Robots are hailed for their intelligence and work efficiency, but excessive heating from prolonged hours of work often affects their performance. To address the heating problem faced by humanoid robots, Japanese researchers have devised an out-of-the-box solution.

Using the analogy of sweating that happens in the human body as a result of continuous activity that cools the heated muscles, researchers at the University of Tokyo's JSK Lab presented a novel method at the IEEE/RSJ International Conference on Intelligent Robots and Systems held in South Korea.

Their cooling solution addresses the heating problem of a musculoskeletal humanoid robot called Kengoro, which stands at 1.7 meters (5.6 feet) tall and weighs 56 kilograms (123.5 pounds). The Japanese researchers' cooling solution involves tinkering to make the robot "sweat" water straight out of its frame.

This sweating technique also solves the dilemma of space. There is little space to add more cooling systems such as water cooling tubes, radiator and fans to the already loaded robot, which carries components such as circuit boards, gears and 108 motors.

The sweating mechanism also gets easy thanks to Kengoro's laser sintered frame made of aluminum powder that offers low and high permeability areas embedded with micro channels that allow water to pass through.

Thanks to the "aluminum bones," water is transported across the robot with laser sintering serving to hasten the ejection of water through an inner porous layer to the porous regions close to the surface of the frame.

The techniques are explained in the paper "Skeletal Structure with Artificial Perspiration for Cooling by Latent Heat for Musculoskeletal Humanoid Kengoro," presented at IROS 2016.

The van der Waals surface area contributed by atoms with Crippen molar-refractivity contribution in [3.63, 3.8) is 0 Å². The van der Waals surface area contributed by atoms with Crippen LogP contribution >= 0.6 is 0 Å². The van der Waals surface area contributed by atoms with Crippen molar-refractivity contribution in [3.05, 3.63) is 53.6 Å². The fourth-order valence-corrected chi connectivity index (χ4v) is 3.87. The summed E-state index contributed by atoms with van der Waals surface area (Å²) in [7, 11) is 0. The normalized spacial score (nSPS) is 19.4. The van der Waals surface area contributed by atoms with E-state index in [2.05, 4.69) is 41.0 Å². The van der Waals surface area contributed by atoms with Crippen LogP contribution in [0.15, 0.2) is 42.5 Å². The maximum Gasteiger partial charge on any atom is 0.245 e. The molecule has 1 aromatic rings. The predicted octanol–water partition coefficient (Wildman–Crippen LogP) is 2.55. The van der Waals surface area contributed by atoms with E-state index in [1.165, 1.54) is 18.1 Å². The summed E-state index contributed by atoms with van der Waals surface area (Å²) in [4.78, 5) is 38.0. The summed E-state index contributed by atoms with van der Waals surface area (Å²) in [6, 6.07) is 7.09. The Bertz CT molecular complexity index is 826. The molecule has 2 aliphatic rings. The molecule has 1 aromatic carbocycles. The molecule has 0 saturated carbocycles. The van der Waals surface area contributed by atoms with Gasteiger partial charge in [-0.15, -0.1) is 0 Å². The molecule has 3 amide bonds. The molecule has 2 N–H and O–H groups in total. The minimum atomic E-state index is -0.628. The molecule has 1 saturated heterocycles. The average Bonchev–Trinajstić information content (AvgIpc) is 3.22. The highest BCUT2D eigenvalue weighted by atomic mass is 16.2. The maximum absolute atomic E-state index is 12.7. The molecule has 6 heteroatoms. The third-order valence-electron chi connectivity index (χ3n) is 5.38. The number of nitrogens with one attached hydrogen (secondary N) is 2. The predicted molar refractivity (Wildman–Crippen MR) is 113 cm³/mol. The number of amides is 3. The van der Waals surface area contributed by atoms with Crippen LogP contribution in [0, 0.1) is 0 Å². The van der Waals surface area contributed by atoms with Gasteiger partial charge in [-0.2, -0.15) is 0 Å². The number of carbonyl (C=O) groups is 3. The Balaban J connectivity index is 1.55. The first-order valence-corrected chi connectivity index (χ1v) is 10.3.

The lead author is Toyotaka Kozuki and the co-authors included Hirose Toshinori, Kei Okada, Takuma Shirai, Shinsuke Nakashima, Yohei Kakiuchi, Masayuki Inaba and Yuki Asano from the University of Tokyo.

Cost-effective Cooling Solution

The JSK Lab's innovative cooling technique basically involves perspiration that allows deionized water to drip into Kengoro's 108 motors to cool them off through evaporation.

The sweating mechanism also lets the humanoid robot do push-ups for 11 minutes without any overheating. The beauty is that a cup of deionized water is enough for the robot to run efficiently for half a day.

According to experts, the cooling technique is three times better than air cooling and highly efficient than the method of running water through an internal channel. Throwing insight into the innovation, the lead author explained how it works at the frame level of the humanoid robot.

"Usually the frame of a robot is only used to support forces," Kozuki told IEEE Spectrum. "Our concept was adding more functions to the frame, using it to transfer water, release heat, and at the same time support forces."

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